In a recent message to readers, website Re/code announced that they decided to remove commenting features from their site.

 

They wrote, “as social as continued its robust growth, the bulk of discussion of our stories is increasingly taking place there, making onsite comments less and less used and less and less useful.”

 

Furthermore, Re/code claims “that social media is the new arena for commenting, replacing the old onsite approach that dates back many years.” So, is that it — are onsite comments a thing of the past? Perhaps.

 

Other websites have also been deleting or making changes to their comments section. The Chicago Sun-Times, for instance, recently disabled comments. Similarly, Gawker Media websites made it necessary for comments to be approved before appearing publicly.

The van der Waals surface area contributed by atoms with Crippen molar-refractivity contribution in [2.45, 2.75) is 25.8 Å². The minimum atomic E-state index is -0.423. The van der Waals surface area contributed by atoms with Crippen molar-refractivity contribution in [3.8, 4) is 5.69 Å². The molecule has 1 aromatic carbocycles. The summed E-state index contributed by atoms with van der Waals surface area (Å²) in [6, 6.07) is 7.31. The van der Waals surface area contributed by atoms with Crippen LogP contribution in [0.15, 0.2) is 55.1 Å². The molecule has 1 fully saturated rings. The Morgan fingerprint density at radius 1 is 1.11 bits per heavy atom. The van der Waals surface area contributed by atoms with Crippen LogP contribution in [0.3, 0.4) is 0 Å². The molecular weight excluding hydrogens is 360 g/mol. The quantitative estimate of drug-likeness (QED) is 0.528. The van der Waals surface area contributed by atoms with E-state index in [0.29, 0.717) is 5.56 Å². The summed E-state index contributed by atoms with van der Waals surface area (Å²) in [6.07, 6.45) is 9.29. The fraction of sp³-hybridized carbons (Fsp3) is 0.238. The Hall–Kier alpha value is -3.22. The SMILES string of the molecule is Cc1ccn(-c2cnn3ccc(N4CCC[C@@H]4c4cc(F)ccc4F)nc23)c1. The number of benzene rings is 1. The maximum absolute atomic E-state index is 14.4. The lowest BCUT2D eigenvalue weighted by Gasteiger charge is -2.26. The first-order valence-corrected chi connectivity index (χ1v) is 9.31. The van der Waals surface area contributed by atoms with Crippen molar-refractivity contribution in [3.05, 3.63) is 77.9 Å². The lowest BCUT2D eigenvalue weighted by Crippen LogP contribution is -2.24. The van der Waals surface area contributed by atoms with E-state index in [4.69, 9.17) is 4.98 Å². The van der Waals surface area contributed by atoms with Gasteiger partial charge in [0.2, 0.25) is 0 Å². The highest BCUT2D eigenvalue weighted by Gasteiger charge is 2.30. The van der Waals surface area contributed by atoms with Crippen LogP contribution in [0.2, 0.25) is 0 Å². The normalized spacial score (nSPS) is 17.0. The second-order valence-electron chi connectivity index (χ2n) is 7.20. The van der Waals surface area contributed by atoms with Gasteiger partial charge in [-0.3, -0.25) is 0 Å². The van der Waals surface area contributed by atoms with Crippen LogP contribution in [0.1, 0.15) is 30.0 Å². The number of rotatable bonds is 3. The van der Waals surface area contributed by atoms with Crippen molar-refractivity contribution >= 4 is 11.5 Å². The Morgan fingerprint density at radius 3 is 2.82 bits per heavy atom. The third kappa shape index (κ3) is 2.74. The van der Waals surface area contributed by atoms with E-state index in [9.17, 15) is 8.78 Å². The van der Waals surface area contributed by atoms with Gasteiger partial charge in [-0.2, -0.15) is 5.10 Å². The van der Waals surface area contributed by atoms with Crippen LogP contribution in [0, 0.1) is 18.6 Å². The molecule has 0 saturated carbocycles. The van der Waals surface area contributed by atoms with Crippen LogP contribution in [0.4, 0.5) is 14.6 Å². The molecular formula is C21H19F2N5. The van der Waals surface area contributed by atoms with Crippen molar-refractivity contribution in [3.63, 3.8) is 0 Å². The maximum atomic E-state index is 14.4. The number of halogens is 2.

Online trolls have been a large factor behind the push to end online comments.

Online trolls have been a large factor behind the push to end online comments.

Earlier this year, Guardian moderators deleted 494 comments on stories about Ukraine, which had been infested with pro-Putin and pro-Russia propaganda posted by trolls. Trolls have become a pressing issue, and hinder constructive, well-informed online discussion (mainly in a website’s comments section).

 

Perhaps, it is to avoid trolls that many websites are pushing for discussion exclusively on social media. However, allowing for discussion to take place on only one type of platform introduces an entirely new set of issues.

 

Should readers who desire to contribute to the conversation about a certain subject be forced to voice their thoughts and opinions through social media? Doing so compromises the individual contributor’s privacy and personal security. Plus, restricting conversation to a certain pool of people (namely, those who are willing to make use of social media) restricts and deforms the conversation itself.

 

Do you think that online comments should be kept around? Comment below or find me on Twitter @ryanlawlessness